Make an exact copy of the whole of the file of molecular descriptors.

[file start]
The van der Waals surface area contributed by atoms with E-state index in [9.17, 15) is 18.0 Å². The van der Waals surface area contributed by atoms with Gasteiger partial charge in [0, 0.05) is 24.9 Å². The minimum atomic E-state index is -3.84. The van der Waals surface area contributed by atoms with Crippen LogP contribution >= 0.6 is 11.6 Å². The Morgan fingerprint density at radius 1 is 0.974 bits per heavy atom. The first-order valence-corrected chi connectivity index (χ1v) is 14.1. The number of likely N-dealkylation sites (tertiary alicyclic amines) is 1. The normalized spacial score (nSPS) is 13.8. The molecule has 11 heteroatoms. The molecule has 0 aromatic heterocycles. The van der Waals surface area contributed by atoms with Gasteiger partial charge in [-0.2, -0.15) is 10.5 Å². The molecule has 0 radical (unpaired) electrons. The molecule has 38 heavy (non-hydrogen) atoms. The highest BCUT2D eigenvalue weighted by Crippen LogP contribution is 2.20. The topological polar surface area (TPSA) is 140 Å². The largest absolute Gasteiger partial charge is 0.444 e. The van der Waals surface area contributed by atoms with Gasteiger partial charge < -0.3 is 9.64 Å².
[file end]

The van der Waals surface area contributed by atoms with E-state index in [9.17, 15) is 18.0 Å². The van der Waals surface area contributed by atoms with Gasteiger partial charge in [0, 0.05) is 24.9 Å². The minimum atomic E-state index is -3.84. The van der Waals surface area contributed by atoms with Crippen LogP contribution >= 0.6 is 11.6 Å². The Morgan fingerprint density at radius 1 is 0.974 bits per heavy atom. The first-order valence-corrected chi connectivity index (χ1v) is 14.1. The number of likely N-dealkylation sites (tertiary alicyclic amines) is 1. The normalized spacial score (nSPS) is 13.8. The molecule has 11 heteroatoms. The molecule has 0 aromatic heterocycles. The van der Waals surface area contributed by atoms with Gasteiger partial charge in [-0.2, -0.15) is 10.5 Å². The molecule has 0 radical (unpaired) electrons. The molecule has 38 heavy (non-hydrogen) atoms. The highest BCUT2D eigenvalue weighted by Crippen LogP contribution is 2.20. The topological polar surface area (TPSA) is 140 Å². The largest absolute Gasteiger partial charge is 0.444 e. The van der Waals surface area contributed by atoms with Gasteiger partial charge < -0.3 is 9.64 Å².